Other fixed systems also continue. Among the Ashanti of southern Ghana, one component of a child's personal name is a "day name," a name corresponding to the day of the week on which the child was born (there are separate sets of day names for boys and girls). Among the Hausa of northern Nigeria and southern Niger, a Qur'anic day name is given to each child according to the day of the week of the birth. Among some groups in Malaya, seven specific names are given in order to a couple's first seven children. If the couple has more than seven children, these same names are used again, with the addition of a prefix meaning little. Thus, the birth order of a child is evident from his or her name.
The first daughter of a Highland Scot couple will be named after the maternal grandmother, the first son after the paternal grandfather, the second daughter after the paternal grandmother, and the second son after the maternal grandfather. Among the Santal of West Bengal in India, first and second sons and daughters are named after paternal and maternal grandparents, and third sons and daughters are named after paternal and maternal great-uncles and great-aunts.
In some African and Africa-origin societies, fixed systems apply only to particular categories of children. The Wolof apply specific names to twins, as do the Bush Negroes, descendants of runaway slaves in South America. The Hausa, too, have specific names for twins, as well as a special name for a boy born after a number of girls or for a girl born after a number of boys. The Ganda, too, not only have special names for twins, but even the parents of twins are given special names, which they use thereafter. The subsequent siblings of twins also receive special names. The Ashanti give particular names to children born on holidays.
In most societies parents are free to select any name they choose for a child, but name selection usually follows certain principles. The most common tendency is for parents to select family names, and especially names of grandparents. On the eastern edge of Polynesia, Lau boys are often named for grandfathers or for grandfather's brothers, while girls are often named for grandmothers. Among the Ifugao of the Philippines, names are often chosen from the names of deceased ancestors. In Malaysia, Iban children are named after maternal or paternal grandparents, depending on their gender. This is to keep the memory of the grandparent alive. Among the Kanuri, children are often named after paternal, then maternal grandparents. This is to prevent jealousy. Parents are not allowed to speak their parents' names, however, so they have to call their children little father or little mother. Among the Senussi, nomads of western Egypt and eastern Libya, it is a man's obligation to perpetuate the name of the person (usually his father) who has provided him with his bride-price. Thus, sons are usually named after their grandfathers. But if a man dies without wealth, even his sons might not pass on his name.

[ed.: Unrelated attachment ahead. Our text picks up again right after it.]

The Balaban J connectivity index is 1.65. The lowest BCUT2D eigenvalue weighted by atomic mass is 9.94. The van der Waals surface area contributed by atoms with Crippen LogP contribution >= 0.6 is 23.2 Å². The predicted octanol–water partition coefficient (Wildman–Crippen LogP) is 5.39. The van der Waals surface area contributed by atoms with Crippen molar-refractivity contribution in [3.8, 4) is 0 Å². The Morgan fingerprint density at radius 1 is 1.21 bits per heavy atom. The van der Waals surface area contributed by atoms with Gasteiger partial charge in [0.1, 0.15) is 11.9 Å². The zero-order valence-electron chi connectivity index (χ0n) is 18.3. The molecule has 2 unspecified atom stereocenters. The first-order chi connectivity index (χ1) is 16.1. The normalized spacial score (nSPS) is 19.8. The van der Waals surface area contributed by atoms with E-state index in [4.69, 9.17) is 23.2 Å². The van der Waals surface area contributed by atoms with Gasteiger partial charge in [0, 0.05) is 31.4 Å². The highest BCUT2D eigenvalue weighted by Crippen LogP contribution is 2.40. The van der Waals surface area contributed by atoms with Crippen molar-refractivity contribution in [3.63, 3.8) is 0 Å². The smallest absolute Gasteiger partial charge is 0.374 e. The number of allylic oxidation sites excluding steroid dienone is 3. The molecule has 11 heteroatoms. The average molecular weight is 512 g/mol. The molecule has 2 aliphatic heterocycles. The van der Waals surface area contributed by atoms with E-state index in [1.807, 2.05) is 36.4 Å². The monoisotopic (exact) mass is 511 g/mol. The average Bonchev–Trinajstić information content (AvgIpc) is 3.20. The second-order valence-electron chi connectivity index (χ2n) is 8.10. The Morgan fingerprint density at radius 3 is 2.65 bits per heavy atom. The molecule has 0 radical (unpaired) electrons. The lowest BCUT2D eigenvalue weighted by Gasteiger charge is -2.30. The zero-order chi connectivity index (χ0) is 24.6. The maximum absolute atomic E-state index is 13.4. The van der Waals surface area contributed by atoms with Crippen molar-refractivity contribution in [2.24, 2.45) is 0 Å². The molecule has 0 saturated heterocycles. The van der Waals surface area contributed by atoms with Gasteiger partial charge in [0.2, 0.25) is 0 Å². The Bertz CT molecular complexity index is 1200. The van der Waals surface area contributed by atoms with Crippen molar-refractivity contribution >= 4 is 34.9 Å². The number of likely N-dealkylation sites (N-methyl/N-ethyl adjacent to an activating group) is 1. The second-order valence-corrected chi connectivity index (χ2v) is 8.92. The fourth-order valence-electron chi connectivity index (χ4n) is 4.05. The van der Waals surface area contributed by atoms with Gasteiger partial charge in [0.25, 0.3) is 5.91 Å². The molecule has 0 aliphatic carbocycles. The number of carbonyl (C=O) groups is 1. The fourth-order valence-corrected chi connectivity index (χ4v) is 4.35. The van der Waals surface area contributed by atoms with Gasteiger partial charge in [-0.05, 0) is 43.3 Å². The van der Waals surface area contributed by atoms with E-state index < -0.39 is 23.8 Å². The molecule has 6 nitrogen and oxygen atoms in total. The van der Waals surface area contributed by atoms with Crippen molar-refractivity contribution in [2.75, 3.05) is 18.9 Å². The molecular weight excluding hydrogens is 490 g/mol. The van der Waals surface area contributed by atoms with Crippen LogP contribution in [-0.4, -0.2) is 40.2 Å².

The North American practice of naming children after their parents, and especially naming sons after their fathers, is very rare in other societies. Of all relatives, grandparents are typically the preferred name sources. In a few societies, even grandparents are considered too closely related to be name sources. The Garo of northern India always name their children after ancestors who have been dead for many years, since it is thought unlucky to mention the name of a recently dead person. On the Indonesian island of Celebes, Toradja children cannot be named after parents, grandparents, or even great-grandparents. The names of great- great-grandparents, however, are given to children.
Most North Americans are free to select their children's names in whatever manner they choose. They may name a child after a family member, living or dead, and they may bestow this name as either a first or middle name. Two different studies of given names (Rossi 1965; Alford 1988) have estimated that more than half of all children get at least one name from a relative, although it is more likely to be a middle name than a first name. This pattern of naming children after family members is very old in North American society and does not appear to be waning. A small percentage of names (perhaps 6–10%) are taken from people special to the parents (friends or famous people). The remainder of names, more than half of all first names, are chosen on the basis of aesthetic preference, usually from the pool of given names available. An increasing percentage of North American parents make up new, unique names for their children by changing the spelling of a traditional name or by recombining name elements.